3.   When an appellant omits an argument in the opening brief, we have sometimes referred to the omission as a forfeiture and sometimes as a waiver. Compare Bronson, 500 F.3d at 1104 (forfeiture), with Anderson v. U.S. Dep't of Labor, 422 F.3d 1155, 1174 (10th Cir. 2005) (waiver).

4.   Mr. Bryer asserts that he should not have been expected to remember the terms in a settlement agreement that he signed sixteen years earlier. But a reasonably diligent plaintiff could have obtained a settlement agreement that he or she had signed.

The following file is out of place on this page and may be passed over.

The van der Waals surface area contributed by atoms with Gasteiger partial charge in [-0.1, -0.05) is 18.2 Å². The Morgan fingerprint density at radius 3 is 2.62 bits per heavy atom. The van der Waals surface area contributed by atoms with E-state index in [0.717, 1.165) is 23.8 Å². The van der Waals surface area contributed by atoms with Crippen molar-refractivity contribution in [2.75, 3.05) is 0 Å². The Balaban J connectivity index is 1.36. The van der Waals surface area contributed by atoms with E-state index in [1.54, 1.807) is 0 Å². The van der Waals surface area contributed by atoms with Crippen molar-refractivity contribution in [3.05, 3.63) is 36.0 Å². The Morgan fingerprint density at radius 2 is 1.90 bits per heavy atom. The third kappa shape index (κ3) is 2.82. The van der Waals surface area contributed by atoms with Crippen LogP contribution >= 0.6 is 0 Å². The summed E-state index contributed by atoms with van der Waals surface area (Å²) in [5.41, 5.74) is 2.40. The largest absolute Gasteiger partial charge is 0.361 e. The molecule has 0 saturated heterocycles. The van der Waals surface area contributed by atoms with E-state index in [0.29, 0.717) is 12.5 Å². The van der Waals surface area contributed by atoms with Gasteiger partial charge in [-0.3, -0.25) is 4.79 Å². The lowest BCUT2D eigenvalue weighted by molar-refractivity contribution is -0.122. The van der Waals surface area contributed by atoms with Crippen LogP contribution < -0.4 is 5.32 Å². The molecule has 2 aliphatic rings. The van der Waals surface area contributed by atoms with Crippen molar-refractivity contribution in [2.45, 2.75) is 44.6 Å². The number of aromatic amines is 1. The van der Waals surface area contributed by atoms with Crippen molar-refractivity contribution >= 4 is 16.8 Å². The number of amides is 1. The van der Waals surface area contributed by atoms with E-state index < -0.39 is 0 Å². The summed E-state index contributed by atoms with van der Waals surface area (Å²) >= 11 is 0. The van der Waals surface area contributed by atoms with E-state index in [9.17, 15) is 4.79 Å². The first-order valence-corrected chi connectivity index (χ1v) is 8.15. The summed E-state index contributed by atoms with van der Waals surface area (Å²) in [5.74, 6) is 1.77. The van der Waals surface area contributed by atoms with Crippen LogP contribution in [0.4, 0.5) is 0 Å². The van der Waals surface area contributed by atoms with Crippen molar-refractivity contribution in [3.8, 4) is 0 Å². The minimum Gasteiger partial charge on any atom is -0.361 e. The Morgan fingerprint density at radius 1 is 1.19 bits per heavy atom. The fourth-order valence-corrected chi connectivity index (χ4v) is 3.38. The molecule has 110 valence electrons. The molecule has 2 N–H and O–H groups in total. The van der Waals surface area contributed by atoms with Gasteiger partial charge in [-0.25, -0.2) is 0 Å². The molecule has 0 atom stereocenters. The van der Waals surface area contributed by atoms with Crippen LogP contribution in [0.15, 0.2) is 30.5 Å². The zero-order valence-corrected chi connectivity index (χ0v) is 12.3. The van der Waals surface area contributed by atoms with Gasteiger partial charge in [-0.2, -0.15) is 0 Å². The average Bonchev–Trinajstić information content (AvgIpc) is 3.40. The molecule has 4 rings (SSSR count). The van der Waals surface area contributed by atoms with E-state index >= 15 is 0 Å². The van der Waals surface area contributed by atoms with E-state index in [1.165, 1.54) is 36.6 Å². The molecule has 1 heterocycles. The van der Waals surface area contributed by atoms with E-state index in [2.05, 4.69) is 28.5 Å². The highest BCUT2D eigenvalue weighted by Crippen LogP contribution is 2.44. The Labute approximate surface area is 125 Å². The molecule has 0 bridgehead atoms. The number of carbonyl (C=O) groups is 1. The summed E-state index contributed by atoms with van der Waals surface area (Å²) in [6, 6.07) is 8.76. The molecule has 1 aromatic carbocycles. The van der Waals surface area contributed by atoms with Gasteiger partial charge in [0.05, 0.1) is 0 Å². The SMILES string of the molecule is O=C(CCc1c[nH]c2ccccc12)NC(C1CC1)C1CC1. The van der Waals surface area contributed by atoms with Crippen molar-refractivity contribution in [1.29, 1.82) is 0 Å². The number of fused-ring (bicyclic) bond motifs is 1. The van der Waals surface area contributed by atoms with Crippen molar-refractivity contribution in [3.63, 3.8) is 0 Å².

5.   Mr. Bryer argues in his reply brief that the cancer might have originated from exposure to benzene at his other jobs. But Mr. Bryer forfeited this argument by waiting to raise it for the first time in his reply brief. See p. –––– & note 3, above.

Robert E. Bacharach, Circuit Judge